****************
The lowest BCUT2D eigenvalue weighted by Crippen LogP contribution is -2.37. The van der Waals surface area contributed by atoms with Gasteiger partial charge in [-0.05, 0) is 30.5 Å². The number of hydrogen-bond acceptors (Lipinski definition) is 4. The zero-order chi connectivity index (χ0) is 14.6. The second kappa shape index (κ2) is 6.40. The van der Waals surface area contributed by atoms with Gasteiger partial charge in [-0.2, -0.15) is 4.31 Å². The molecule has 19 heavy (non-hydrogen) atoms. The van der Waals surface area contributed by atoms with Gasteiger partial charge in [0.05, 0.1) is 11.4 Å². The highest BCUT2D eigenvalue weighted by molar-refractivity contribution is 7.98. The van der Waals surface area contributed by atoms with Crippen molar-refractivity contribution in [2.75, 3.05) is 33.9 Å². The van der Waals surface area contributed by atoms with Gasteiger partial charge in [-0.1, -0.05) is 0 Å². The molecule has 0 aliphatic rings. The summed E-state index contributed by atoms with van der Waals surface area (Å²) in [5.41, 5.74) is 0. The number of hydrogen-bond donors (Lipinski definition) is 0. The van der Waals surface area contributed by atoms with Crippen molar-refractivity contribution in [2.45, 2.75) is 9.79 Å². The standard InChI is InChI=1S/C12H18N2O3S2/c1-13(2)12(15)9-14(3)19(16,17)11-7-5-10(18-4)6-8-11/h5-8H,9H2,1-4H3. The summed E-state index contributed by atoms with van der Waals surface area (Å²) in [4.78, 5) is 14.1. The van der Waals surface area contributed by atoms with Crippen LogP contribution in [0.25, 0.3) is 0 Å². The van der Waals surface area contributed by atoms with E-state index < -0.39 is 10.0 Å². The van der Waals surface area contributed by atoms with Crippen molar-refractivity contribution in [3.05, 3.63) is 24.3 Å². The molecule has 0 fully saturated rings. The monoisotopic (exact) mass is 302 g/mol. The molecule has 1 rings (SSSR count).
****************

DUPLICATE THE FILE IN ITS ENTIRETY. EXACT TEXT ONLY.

The lowest BCUT2D eigenvalue weighted by Crippen LogP contribution is -2.37. The van der Waals surface area contributed by atoms with Gasteiger partial charge in [-0.05, 0) is 30.5 Å². The number of hydrogen-bond acceptors (Lipinski definition) is 4. The zero-order chi connectivity index (χ0) is 14.6. The second kappa shape index (κ2) is 6.40. The van der Waals surface area contributed by atoms with Gasteiger partial charge in [-0.2, -0.15) is 4.31 Å². The molecule has 19 heavy (non-hydrogen) atoms. The van der Waals surface area contributed by atoms with Gasteiger partial charge in [0.05, 0.1) is 11.4 Å². The highest BCUT2D eigenvalue weighted by molar-refractivity contribution is 7.98. The van der Waals surface area contributed by atoms with Crippen molar-refractivity contribution in [2.75, 3.05) is 33.9 Å². The van der Waals surface area contributed by atoms with Gasteiger partial charge in [-0.1, -0.05) is 0 Å². The molecule has 0 aliphatic rings. The summed E-state index contributed by atoms with van der Waals surface area (Å²) in [5.41, 5.74) is 0. The number of hydrogen-bond donors (Lipinski definition) is 0. The van der Waals surface area contributed by atoms with Crippen molar-refractivity contribution in [2.45, 2.75) is 9.79 Å². The standard InChI is InChI=1S/C12H18N2O3S2/c1-13(2)12(15)9-14(3)19(16,17)11-7-5-10(18-4)6-8-11/h5-8H,9H2,1-4H3. The summed E-state index contributed by atoms with van der Waals surface area (Å²) in [4.78, 5) is 14.1. The van der Waals surface area contributed by atoms with Crippen LogP contribution in [0.25, 0.3) is 0 Å². The van der Waals surface area contributed by atoms with E-state index < -0.39 is 10.0 Å². The van der Waals surface area contributed by atoms with Crippen molar-refractivity contribution in [3.05, 3.63) is 24.3 Å². The molecule has 0 fully saturated rings. The monoisotopic (exact) mass is 302 g/mol. The molecule has 1 rings (SSSR count).